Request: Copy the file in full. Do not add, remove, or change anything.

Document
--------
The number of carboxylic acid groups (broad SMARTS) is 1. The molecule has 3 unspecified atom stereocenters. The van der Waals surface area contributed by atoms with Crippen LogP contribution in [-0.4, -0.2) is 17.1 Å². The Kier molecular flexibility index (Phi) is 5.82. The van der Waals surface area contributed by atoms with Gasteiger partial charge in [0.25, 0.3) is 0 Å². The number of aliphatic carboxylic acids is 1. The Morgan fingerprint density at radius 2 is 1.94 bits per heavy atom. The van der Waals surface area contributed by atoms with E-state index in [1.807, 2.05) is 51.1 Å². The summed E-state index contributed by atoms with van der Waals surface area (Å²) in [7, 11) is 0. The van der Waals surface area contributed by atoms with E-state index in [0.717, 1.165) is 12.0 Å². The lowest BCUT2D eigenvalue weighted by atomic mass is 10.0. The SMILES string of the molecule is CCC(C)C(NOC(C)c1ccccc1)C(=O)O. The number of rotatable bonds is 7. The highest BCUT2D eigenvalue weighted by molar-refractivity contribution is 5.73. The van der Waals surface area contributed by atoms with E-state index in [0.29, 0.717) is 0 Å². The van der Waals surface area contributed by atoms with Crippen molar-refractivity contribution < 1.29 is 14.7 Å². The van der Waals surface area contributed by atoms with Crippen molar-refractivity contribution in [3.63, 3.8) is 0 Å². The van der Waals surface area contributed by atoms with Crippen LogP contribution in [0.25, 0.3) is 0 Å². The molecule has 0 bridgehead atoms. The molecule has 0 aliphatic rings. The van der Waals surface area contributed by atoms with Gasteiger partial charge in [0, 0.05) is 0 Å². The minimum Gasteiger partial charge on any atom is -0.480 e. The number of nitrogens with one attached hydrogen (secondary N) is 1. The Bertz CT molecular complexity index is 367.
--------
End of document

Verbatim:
The number of carboxylic acid groups (broad SMARTS) is 1. The molecule has 3 unspecified atom stereocenters. The van der Waals surface area contributed by atoms with Crippen LogP contribution in [-0.4, -0.2) is 17.1 Å². The Kier molecular flexibility index (Phi) is 5.82. The van der Waals surface area contributed by atoms with Gasteiger partial charge in [0.25, 0.3) is 0 Å². The number of aliphatic carboxylic acids is 1. The Morgan fingerprint density at radius 2 is 1.94 bits per heavy atom. The van der Waals surface area contributed by atoms with E-state index in [1.807, 2.05) is 51.1 Å². The summed E-state index contributed by atoms with van der Waals surface area (Å²) in [7, 11) is 0. The van der Waals surface area contributed by atoms with E-state index in [0.717, 1.165) is 12.0 Å². The lowest BCUT2D eigenvalue weighted by atomic mass is 10.0. The SMILES string of the molecule is CCC(C)C(NOC(C)c1ccccc1)C(=O)O. The number of rotatable bonds is 7. The highest BCUT2D eigenvalue weighted by molar-refractivity contribution is 5.73. The van der Waals surface area contributed by atoms with E-state index in [0.29, 0.717) is 0 Å². The van der Waals surface area contributed by atoms with Crippen molar-refractivity contribution < 1.29 is 14.7 Å². The van der Waals surface area contributed by atoms with Crippen molar-refractivity contribution in [3.63, 3.8) is 0 Å². The van der Waals surface area contributed by atoms with Crippen LogP contribution in [0.25, 0.3) is 0 Å². The molecule has 0 bridgehead atoms. The molecule has 0 aliphatic rings. The van der Waals surface area contributed by atoms with Gasteiger partial charge in [0, 0.05) is 0 Å². The minimum Gasteiger partial charge on any atom is -0.480 e. The number of nitrogens with one attached hydrogen (secondary N) is 1. The Bertz CT molecular complexity index is 367.